On July 1, the fast-food crews working Portland's Northeast 82nd Avenue got a raise.

They weren't alone, of course. Across the Portland metro area, the minimum wage jumped $1.50 an hour—from $9.75 to $11.25.

The wage increase came as the first step in a series of hikes approved by the Oregon Legislature in 2016. By 2022, no worker in Portland will make less than $14.75 an hour.

Last week, WW dropped by one of the places where the new wage will be immediately felt: the line of fast-food franchises clustered on 82nd near Madison High School. We asked more than a dozen minimum-wage workers what the increase will mean for them.

(Max Denning)
(Max Denning)

Rodolfo Lagunas
Subway employee for 11 years
Has he heard about the increase? Yes.
What it will mean for him: "Life right now is so hard, a little bit of money or extra income is always good. It would hurt the business probably. They probably have to raise prices everywhere, which would probably be bad for business."

(Max Denning)
(Max Denning)

Mayra Lagunas
Subway employee for 14 years
Has she heard about the increase? "No, not yet."
What it will mean for her: "Even a quarter or whatever is a big help. We have to make a lot of payments. The most important thing is the rent, because the rent is going up. Everything is going up."

Gloria Aguirre (not pictured)
McDonald's employee
Has she heard about the increase? Yes.
What it will mean for her: "It is more money for the work I am doing. [But] the prices might go up. I do have a daughter, and buying stuff for her or just grocery shopping might be more expensive."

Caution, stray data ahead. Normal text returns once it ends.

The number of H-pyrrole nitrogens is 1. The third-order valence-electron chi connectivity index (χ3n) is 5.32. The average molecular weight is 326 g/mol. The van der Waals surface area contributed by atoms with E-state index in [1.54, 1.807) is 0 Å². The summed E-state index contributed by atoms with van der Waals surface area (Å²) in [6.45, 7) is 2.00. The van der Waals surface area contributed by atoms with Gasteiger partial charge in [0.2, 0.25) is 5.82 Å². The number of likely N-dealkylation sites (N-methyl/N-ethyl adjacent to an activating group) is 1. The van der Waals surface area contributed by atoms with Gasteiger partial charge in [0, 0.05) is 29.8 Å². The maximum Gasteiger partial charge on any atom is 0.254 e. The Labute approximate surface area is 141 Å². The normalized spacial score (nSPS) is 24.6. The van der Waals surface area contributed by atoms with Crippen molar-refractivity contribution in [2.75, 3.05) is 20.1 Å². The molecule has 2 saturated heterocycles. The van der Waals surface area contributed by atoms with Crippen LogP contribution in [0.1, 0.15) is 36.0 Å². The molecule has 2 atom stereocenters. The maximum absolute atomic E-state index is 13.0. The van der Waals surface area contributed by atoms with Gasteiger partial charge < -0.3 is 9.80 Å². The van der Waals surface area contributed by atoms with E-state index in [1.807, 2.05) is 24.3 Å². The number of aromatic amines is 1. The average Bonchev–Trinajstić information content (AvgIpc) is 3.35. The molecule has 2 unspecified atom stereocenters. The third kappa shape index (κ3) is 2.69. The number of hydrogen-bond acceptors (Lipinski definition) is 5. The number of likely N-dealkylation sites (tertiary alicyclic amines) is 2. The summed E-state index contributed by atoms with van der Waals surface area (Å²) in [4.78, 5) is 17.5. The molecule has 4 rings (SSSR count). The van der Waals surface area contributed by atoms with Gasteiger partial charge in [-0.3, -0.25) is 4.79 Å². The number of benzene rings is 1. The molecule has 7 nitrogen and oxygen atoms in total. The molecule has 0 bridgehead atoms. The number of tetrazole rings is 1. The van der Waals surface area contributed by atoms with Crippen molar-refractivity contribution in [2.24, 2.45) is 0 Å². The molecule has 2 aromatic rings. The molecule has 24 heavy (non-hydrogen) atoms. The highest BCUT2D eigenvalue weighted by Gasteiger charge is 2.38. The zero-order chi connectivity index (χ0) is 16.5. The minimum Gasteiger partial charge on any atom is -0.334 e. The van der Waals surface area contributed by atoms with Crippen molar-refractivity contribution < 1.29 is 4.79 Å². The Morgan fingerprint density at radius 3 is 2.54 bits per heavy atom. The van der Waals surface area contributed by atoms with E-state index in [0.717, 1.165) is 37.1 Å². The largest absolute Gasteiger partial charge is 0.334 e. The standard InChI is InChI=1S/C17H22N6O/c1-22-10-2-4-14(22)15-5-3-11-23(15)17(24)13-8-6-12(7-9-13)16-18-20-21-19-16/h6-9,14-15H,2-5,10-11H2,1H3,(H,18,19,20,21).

(Max Denning)
(Max Denning)

Ken Avery
Popeye's employee for 10 years
Has he heard about the increase? No.
What it will mean for him: "The prices go higher, the management has no choice but to raise the prices to meet their overhead, and as part of the deal they cut employee hours and maybe even lay some of us off. So, I mean, it's just a bad idea all around. People like me need to learn to live within our means. That's what it comes down to."

(Max Denning)
(Max Denning)

Nick Ventura
Pizza Guys employee
Has he heard about the increase? Yes, but "I still don't even really know what's going on."
What it will mean for him: "Having more money, I can put towards bills, car insurance. I know right now I'm kind of on a tight budget where money goes to bills. Working for $9.75 sometimes doesn't feel worth it."

(Max Denning)
(Max Denning)

Cory Baker
Popeye's employee for one year
Has he heard about the increase? Yes.
What it will mean for him: "The food prices are just going up too, so it's not like we can catch up. At Jack in the Box, they used to have the two tacos for a dollar. It's not no more. They raised the prices before the minimum wage even went up. They get a head start—why can't we get a head start? It's not going to do nothing for me. These checks go straight to bills."